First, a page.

Unlikely Maple Leafs’ third line comes alive in victory over Oilers

Frederik Andersen made 36 saves and the Toronto Maple Leafs defeated the Edmonton Oilers.

EDMONTON – In a game loaded with marquee names and eight-figure salaries, it was a bunch of guys whose surnames would be difficult to spot on any of the crowd’s sea of orange-and-blue replica sweaters who delivered the highlights.

HOLL. KERFOOT. MIKHEYEV. GAUTHIER. TIMASHOV. ENGVALL.

Can’t say we saw a single Toronto Maple Leafs fan at Rogers Place (and there was a flood of them) representing for the role players.

Defensive issues, optional zone exits, and a combined 30 giveaways made for a sloppy-good, entertaining Saturday night, but the players who made the most of the evening’s 53(!) scoring chances were not the ones you’d imagine.

The Maple Leafs reached in the crates and played all of the deep cuts in their spotlight 4-1 victory over Connor McDavid and Leon Draisaitl’s flash-and-dash Edmonton Oilers.

“We knew that we had to do a job against those top guys, but we also thought that our depth would be a factor in the game today,” Leafs coach Sheldon Keefe (7-4) said. “Seems like that’s how it worked out.”

The Toronto Maple Leafs’ rather quiet third line — Pierre EngvallAlexander KerfootIlya Mikheyev — crawled out of hibernation to extend the Edmonton Oilers’ season-worst slump to four games and gather a critical six points on a nine-day western swing that Keefe compared to a roller coaster.

As the Leafs fired high and often at Edmonton’s Mikko Koskinen, it was Kerfoot who lit the lamp first, notching just his first goal in 13 games with a laser over the giant Finn’s shoulder in the first period.

“This has been a tough stretch for me, particularly,” Kerfoot said. “To get three out of four [wins], it’s a great trip for us.”

Kerfoot then fed Mikheyev with a nice touch pass in the second, and the Russian rookie — buzzing in both Alberta affairs — found the net for his first strike in 22 games. His shot busted Koskinen’s net cam.

“I am sorry,” Mikheyev said.

“We have speed last two games, yes. And we’re looking good,” Mikheyev continued in his second language. “I long time can’t have score and a little nervous, but now I feel fresh in my brain, and this is good. It’s very important we win. Good trip.”

Those marked the first even-strength goals from the Maple Leafs’ bottom six during the excursion, and there would be more to come.

Considering the steady production the Leafs have reaped this month from the Auston Matthews and John Tavares lines (Oilers coach Dave Tippett dubbed them 1A and 1B), Keefe challenged the Kerfoot line to chip in, believing all four lines should be able to score — a belief lacking in Edmonton.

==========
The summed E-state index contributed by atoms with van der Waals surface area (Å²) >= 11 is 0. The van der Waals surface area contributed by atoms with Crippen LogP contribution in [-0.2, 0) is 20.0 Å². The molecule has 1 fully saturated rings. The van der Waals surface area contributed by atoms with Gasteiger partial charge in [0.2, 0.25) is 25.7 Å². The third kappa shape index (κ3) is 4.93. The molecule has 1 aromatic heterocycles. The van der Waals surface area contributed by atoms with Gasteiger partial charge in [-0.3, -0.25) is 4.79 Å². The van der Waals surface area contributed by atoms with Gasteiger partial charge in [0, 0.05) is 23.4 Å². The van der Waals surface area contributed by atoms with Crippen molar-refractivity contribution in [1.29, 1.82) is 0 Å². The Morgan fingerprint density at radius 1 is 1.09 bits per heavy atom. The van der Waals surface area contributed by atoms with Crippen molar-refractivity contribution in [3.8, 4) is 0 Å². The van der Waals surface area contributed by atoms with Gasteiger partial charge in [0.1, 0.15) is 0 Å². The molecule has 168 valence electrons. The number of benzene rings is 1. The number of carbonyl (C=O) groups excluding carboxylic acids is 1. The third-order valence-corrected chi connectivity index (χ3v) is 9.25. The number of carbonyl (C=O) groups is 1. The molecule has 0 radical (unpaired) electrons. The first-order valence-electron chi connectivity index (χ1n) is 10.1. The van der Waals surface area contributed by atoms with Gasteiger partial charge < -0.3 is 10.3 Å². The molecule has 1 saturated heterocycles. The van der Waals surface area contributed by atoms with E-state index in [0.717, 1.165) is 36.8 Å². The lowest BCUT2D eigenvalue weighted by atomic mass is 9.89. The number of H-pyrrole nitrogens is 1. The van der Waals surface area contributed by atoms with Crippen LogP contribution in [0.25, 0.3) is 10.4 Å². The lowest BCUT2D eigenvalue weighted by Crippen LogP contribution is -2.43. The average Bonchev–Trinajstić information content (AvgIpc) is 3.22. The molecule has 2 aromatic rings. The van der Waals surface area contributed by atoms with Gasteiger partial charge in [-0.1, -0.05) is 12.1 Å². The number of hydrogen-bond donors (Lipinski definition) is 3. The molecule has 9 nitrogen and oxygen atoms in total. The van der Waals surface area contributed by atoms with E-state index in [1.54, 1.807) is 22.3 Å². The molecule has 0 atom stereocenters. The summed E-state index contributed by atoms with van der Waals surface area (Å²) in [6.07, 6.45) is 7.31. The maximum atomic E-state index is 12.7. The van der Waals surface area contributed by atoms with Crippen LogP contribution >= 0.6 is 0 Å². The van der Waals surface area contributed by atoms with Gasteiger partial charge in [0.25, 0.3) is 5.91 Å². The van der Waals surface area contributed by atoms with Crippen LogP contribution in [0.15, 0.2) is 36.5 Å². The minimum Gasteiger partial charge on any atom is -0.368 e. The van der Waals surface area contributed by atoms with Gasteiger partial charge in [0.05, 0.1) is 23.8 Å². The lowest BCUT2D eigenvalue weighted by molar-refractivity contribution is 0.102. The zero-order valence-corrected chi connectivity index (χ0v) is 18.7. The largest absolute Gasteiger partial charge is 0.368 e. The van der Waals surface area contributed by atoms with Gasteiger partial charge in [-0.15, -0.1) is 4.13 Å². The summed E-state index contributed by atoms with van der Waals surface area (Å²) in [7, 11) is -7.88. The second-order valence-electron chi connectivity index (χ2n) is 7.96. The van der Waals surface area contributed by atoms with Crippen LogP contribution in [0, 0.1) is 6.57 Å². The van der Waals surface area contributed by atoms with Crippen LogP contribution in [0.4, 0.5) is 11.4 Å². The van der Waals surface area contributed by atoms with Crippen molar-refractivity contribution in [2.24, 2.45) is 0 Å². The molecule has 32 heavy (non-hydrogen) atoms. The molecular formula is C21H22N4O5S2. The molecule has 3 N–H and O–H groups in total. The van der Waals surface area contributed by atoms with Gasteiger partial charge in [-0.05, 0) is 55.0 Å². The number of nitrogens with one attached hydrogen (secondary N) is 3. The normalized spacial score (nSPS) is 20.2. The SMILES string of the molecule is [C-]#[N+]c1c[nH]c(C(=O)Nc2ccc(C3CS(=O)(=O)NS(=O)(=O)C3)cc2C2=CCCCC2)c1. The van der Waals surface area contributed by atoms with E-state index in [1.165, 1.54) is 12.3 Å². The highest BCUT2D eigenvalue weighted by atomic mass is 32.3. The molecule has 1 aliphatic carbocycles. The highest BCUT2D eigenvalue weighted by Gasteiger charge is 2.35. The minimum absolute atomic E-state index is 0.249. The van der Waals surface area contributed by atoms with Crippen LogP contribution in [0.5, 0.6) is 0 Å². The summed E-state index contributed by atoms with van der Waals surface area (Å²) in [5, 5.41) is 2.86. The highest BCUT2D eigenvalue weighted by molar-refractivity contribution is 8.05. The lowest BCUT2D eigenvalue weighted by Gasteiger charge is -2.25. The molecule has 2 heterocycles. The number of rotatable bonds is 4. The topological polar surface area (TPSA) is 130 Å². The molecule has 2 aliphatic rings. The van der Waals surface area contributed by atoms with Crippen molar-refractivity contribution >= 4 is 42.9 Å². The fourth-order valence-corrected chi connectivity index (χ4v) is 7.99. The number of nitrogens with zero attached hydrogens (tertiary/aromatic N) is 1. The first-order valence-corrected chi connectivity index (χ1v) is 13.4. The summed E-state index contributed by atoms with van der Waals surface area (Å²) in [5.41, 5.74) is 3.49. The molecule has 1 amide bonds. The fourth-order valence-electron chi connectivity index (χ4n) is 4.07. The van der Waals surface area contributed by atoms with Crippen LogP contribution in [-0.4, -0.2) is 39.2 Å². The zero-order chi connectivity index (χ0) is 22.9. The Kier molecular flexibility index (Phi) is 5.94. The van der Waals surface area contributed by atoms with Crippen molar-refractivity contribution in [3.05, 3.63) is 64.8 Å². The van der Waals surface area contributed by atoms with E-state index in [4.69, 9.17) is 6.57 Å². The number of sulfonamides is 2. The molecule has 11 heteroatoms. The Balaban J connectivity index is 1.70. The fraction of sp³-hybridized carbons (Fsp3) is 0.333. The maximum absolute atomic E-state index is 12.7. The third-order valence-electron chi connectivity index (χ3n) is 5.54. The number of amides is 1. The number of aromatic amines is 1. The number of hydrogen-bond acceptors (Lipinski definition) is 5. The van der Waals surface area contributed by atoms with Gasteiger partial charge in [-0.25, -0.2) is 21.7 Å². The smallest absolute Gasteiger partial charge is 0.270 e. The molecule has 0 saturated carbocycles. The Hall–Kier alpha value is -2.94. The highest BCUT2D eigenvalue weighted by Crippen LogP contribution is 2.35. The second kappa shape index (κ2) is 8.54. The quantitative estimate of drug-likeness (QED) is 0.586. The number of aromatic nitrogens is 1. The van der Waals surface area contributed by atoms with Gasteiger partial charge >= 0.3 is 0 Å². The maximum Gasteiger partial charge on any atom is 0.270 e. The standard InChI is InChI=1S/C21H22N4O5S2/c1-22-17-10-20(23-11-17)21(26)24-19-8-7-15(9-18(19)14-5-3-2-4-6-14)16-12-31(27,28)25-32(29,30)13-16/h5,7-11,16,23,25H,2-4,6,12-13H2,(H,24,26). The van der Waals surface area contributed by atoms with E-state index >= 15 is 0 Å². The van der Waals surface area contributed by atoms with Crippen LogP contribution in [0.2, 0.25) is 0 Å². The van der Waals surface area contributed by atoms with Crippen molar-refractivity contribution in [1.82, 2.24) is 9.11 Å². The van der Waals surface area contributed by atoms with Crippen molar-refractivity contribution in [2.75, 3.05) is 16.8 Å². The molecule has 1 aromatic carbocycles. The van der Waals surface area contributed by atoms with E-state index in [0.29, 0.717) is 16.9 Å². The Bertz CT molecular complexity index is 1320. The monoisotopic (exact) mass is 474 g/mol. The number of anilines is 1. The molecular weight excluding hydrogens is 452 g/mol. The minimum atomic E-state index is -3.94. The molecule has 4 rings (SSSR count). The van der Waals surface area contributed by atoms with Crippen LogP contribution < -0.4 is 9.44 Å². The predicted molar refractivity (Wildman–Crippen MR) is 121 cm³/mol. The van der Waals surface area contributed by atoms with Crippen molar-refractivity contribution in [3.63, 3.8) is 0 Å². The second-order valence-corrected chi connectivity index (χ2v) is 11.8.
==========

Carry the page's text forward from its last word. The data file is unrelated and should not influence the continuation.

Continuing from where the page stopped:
“They were feeling it today,” Keefe said of his third line. “They skated, they worked, they made plays, they attacked the net.

“I felt comfortable no matter who they were on the ice against, even if it was McDavid.”

Soundly outscored in third periods all season, the Leafs were given a do-over to flip the script and hold a lead they let slip in Calgary Thursday.

Panic didn’t run wild when Cody Ceci threw a puck over the glass in his own zone, and Alex Chiasson instantly scored on a power-play deke, narrowing the gap to 2-1 and throwing the Leafs under pressure late again.

“We have to know the score and manage the puck better,” Matthews warned.

Keefe had cautioned his group about the Oilers’ quick-strike capabilities pre-game.

“There’s some hurdles defensively that we have to get over,” Keefe said. “It’s a mindset. Part of being a great possession team is being an elite defensive team.

“That’s where we have to have our greatest growth.”

So, it served as a confidence booster that the Leafs slammed the door and a Jake Muzzin–Justin Holl shutdown pair barred the Art Ross leader from the score sheet.

Dmytro Timashov and Frederik Gauthier, two fourth-liners who’d been scratched all trip, connected for a pretty insurance goal in the third, fuelling the twin themes of unsuspecting heroes and bottom-six production.

The victory — Andersen’s 200th, making him the fastest European netminder to hit that mark — saps some sting out of the injury news of the night.

Tyson Barrie’s left ankle took all of Gaetan Haas’s blast off a rush, and although the defenceman tested his foot twice during TV breaks in attempt to return, he never returned to the game.

X-rays proved negative, and Barrie was spotted walking in dress shoes postgame.

If the puck-moving Barrie is out long-term, one must wonder if 19-year-old Rasmus Sandin, the AHL Marlies’ best defenceman, gets called back up to the NHL instead of heading to the world juniors.

“It’s great to see contributions from everybody. Goes a long way for the morale,” said Tavares, whose Leafs outscored some tough opposition 15-8 over the course of the roadie.

“We took care of business this week.”

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